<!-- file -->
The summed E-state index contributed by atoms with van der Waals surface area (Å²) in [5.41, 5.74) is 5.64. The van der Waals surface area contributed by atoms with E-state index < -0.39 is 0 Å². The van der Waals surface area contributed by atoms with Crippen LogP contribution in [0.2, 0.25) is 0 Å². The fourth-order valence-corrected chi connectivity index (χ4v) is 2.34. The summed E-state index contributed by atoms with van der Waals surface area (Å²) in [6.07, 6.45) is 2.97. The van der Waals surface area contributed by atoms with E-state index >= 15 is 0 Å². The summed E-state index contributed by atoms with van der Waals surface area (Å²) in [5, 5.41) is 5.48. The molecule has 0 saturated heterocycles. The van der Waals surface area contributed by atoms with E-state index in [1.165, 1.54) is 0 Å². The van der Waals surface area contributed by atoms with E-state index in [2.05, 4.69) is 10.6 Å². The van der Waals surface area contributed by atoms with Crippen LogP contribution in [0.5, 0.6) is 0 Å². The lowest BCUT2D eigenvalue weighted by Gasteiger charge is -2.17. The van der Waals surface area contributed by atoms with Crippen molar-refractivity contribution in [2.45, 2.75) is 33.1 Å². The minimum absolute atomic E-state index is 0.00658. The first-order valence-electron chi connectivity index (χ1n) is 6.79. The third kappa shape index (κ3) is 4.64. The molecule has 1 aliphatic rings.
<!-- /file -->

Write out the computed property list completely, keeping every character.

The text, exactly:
The summed E-state index contributed by atoms with van der Waals surface area (Å²) in [5.41, 5.74) is 5.64. The van der Waals surface area contributed by atoms with E-state index < -0.39 is 0 Å². The van der Waals surface area contributed by atoms with Crippen LogP contribution in [0.2, 0.25) is 0 Å². The fourth-order valence-corrected chi connectivity index (χ4v) is 2.34. The summed E-state index contributed by atoms with van der Waals surface area (Å²) in [6.07, 6.45) is 2.97. The van der Waals surface area contributed by atoms with E-state index >= 15 is 0 Å². The summed E-state index contributed by atoms with van der Waals surface area (Å²) in [5, 5.41) is 5.48. The molecule has 0 saturated heterocycles. The van der Waals surface area contributed by atoms with E-state index in [1.165, 1.54) is 0 Å². The van der Waals surface area contributed by atoms with E-state index in [2.05, 4.69) is 10.6 Å². The van der Waals surface area contributed by atoms with Crippen LogP contribution in [0.5, 0.6) is 0 Å². The lowest BCUT2D eigenvalue weighted by Gasteiger charge is -2.17. The van der Waals surface area contributed by atoms with Crippen molar-refractivity contribution in [2.45, 2.75) is 33.1 Å². The minimum absolute atomic E-state index is 0.00658. The first-order valence-electron chi connectivity index (χ1n) is 6.79. The third kappa shape index (κ3) is 4.64. The molecule has 1 aliphatic rings.